Have You Planned for a Serious Injury or Illness?

Advance care planning is something every adult should consider. At any age, an illness or injury could leave you unable to make your own health care decisions. Planning for the future is an important step toward making sure you receive the medical care you would want, even when others must make decisions for you.

What is Advance Care Planning?

Advance care planning involves thinking about and having conversations with your family, health care agent, doctors and others about health care decisions you could face in the future. It involves learning and considering the types of decisions that may need to be made and letting others know your wishes. From these conversations your wishes can be documented in an advance directive.

An advance directive is a legal document that goes into effect only if you are unable to speak for yourself. It helps others know what type of medical care you would want or not want. It also allows you to express your values and wishes. An advance directive is a living document and can be reviewed and updated as your situation changes.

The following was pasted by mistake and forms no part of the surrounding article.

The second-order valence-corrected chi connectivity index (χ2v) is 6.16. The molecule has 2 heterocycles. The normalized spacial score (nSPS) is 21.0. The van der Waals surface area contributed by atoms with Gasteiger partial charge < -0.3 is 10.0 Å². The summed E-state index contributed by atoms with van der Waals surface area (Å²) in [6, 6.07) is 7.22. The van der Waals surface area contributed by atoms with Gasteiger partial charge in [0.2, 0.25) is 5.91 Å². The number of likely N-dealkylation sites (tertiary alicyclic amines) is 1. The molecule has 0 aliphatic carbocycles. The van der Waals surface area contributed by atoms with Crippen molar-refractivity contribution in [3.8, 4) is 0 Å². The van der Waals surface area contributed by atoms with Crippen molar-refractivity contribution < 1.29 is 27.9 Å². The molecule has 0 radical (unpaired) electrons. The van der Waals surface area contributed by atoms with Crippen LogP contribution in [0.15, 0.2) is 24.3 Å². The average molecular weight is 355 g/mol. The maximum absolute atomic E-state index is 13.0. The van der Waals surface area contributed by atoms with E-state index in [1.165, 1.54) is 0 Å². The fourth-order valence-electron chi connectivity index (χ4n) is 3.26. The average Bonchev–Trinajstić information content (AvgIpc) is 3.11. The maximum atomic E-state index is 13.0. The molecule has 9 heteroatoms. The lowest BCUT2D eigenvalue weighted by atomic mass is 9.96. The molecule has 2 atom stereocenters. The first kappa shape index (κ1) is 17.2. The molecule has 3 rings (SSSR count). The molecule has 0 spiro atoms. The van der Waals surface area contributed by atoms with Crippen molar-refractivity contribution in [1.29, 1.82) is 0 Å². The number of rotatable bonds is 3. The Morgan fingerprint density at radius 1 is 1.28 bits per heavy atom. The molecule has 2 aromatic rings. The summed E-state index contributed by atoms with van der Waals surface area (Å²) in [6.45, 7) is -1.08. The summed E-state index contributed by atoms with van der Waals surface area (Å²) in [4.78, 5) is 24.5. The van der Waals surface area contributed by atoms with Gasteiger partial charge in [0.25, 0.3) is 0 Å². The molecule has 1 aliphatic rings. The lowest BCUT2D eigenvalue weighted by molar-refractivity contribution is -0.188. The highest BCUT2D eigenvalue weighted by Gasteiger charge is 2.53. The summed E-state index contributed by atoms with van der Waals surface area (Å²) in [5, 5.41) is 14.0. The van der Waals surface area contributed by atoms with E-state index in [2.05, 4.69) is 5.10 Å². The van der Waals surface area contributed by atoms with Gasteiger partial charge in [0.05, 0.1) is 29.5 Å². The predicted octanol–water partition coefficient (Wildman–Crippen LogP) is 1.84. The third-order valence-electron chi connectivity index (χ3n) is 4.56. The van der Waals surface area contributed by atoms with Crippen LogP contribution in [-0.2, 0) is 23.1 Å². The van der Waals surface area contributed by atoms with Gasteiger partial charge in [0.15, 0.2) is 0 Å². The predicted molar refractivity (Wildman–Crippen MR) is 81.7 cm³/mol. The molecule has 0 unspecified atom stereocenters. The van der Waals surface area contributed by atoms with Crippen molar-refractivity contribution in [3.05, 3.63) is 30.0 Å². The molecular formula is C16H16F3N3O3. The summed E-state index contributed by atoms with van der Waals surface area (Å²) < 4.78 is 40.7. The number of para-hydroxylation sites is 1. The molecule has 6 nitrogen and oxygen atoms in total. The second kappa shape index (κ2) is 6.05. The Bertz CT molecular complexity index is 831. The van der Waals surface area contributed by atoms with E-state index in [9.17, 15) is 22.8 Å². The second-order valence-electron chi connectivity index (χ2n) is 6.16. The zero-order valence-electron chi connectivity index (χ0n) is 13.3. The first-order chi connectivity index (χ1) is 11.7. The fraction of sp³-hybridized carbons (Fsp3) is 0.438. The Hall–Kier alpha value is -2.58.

A Health Care Agent

A health care agent is the person you choose to make your medical decisions if, in the future, you are unable to make your own. It’s best to have one person serve at a time, with an alternate, in case the first person is not available when needed.

Your health care agent should be someone you trust and who knows you well. They should be able to make decisions in difficult moments, and understand and follow your wishes. The person should also be able to ask questions of medical staff on your behalf and communicate with your family and loved ones.

Next Steps

Decisions about health care are personal. These are your decisions to make and are based on your values, beliefs, and discussions with your loved ones.

Next steps should include scheduling an appointment with an Advance Care Planning Facilitator. We offer assistance with these conversations and completing an advance directive to share with your health care provider, agent and loved ones.